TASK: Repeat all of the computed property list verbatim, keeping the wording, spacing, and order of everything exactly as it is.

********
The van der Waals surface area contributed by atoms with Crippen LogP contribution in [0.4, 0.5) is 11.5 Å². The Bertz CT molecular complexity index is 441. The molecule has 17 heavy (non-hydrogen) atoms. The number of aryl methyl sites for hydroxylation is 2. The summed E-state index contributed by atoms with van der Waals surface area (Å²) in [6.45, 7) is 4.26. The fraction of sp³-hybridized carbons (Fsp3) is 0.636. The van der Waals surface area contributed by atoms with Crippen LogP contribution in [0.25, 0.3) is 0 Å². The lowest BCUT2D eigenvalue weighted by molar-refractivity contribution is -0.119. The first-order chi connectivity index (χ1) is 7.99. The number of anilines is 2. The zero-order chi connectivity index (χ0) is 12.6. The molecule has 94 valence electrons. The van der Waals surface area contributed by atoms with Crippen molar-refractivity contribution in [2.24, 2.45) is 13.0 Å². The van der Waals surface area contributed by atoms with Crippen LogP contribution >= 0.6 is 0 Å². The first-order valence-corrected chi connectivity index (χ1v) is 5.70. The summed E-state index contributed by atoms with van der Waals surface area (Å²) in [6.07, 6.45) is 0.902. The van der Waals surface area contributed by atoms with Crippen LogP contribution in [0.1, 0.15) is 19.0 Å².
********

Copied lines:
The van der Waals surface area contributed by atoms with Crippen LogP contribution in [0.4, 0.5) is 11.5 Å². The Bertz CT molecular complexity index is 441. The molecule has 17 heavy (non-hydrogen) atoms. The number of aryl methyl sites for hydroxylation is 2. The summed E-state index contributed by atoms with van der Waals surface area (Å²) in [6.45, 7) is 4.26. The fraction of sp³-hybridized carbons (Fsp3) is 0.636. The van der Waals surface area contributed by atoms with Crippen LogP contribution in [0.25, 0.3) is 0 Å². The lowest BCUT2D eigenvalue weighted by molar-refractivity contribution is -0.119. The first-order chi connectivity index (χ1) is 7.99. The number of anilines is 2. The zero-order chi connectivity index (χ0) is 12.6. The molecule has 94 valence electrons. The van der Waals surface area contributed by atoms with Crippen molar-refractivity contribution in [2.24, 2.45) is 13.0 Å². The van der Waals surface area contributed by atoms with Crippen LogP contribution >= 0.6 is 0 Å². The first-order valence-corrected chi connectivity index (χ1v) is 5.70. The summed E-state index contributed by atoms with van der Waals surface area (Å²) in [6.07, 6.45) is 0.902. The van der Waals surface area contributed by atoms with Crippen LogP contribution in [0.1, 0.15) is 19.0 Å².